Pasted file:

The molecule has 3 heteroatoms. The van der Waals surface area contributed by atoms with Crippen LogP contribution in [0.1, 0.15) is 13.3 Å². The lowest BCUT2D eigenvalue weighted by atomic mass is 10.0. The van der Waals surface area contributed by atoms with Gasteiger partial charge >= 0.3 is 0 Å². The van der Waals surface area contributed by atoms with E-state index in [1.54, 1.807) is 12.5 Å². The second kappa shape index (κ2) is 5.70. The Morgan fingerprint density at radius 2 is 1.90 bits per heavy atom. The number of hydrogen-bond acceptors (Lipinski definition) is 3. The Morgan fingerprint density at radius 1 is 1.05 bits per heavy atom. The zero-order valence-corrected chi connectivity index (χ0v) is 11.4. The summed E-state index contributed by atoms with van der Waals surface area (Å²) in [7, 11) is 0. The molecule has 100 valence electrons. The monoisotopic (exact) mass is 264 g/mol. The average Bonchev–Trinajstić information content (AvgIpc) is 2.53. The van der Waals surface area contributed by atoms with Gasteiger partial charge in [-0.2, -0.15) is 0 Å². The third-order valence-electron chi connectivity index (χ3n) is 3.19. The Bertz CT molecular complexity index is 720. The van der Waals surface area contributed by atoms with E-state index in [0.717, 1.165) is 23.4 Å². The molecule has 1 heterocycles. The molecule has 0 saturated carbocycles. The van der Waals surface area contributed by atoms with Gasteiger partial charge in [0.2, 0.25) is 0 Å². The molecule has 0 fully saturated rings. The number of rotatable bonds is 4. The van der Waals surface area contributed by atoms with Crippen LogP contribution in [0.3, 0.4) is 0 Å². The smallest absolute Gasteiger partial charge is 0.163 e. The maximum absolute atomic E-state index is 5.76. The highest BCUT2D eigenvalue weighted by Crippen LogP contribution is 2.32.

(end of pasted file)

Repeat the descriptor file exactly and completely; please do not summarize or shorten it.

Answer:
The molecule has 3 heteroatoms. The van der Waals surface area contributed by atoms with Crippen LogP contribution in [0.1, 0.15) is 13.3 Å². The lowest BCUT2D eigenvalue weighted by atomic mass is 10.0. The van der Waals surface area contributed by atoms with Gasteiger partial charge >= 0.3 is 0 Å². The van der Waals surface area contributed by atoms with E-state index in [1.54, 1.807) is 12.5 Å². The second kappa shape index (κ2) is 5.70. The Morgan fingerprint density at radius 2 is 1.90 bits per heavy atom. The number of hydrogen-bond acceptors (Lipinski definition) is 3. The Morgan fingerprint density at radius 1 is 1.05 bits per heavy atom. The zero-order valence-corrected chi connectivity index (χ0v) is 11.4. The summed E-state index contributed by atoms with van der Waals surface area (Å²) in [7, 11) is 0. The molecule has 100 valence electrons. The monoisotopic (exact) mass is 264 g/mol. The average Bonchev–Trinajstić information content (AvgIpc) is 2.53. The van der Waals surface area contributed by atoms with Gasteiger partial charge in [-0.2, -0.15) is 0 Å². The third-order valence-electron chi connectivity index (χ3n) is 3.19. The Bertz CT molecular complexity index is 720. The van der Waals surface area contributed by atoms with E-state index in [0.717, 1.165) is 23.4 Å². The molecule has 1 heterocycles. The molecule has 0 saturated carbocycles. The van der Waals surface area contributed by atoms with Gasteiger partial charge in [0.2, 0.25) is 0 Å². The molecule has 0 fully saturated rings. The number of rotatable bonds is 4. The van der Waals surface area contributed by atoms with Crippen LogP contribution in [0.3, 0.4) is 0 Å². The smallest absolute Gasteiger partial charge is 0.163 e. The maximum absolute atomic E-state index is 5.76. The highest BCUT2D eigenvalue weighted by Crippen LogP contribution is 2.32.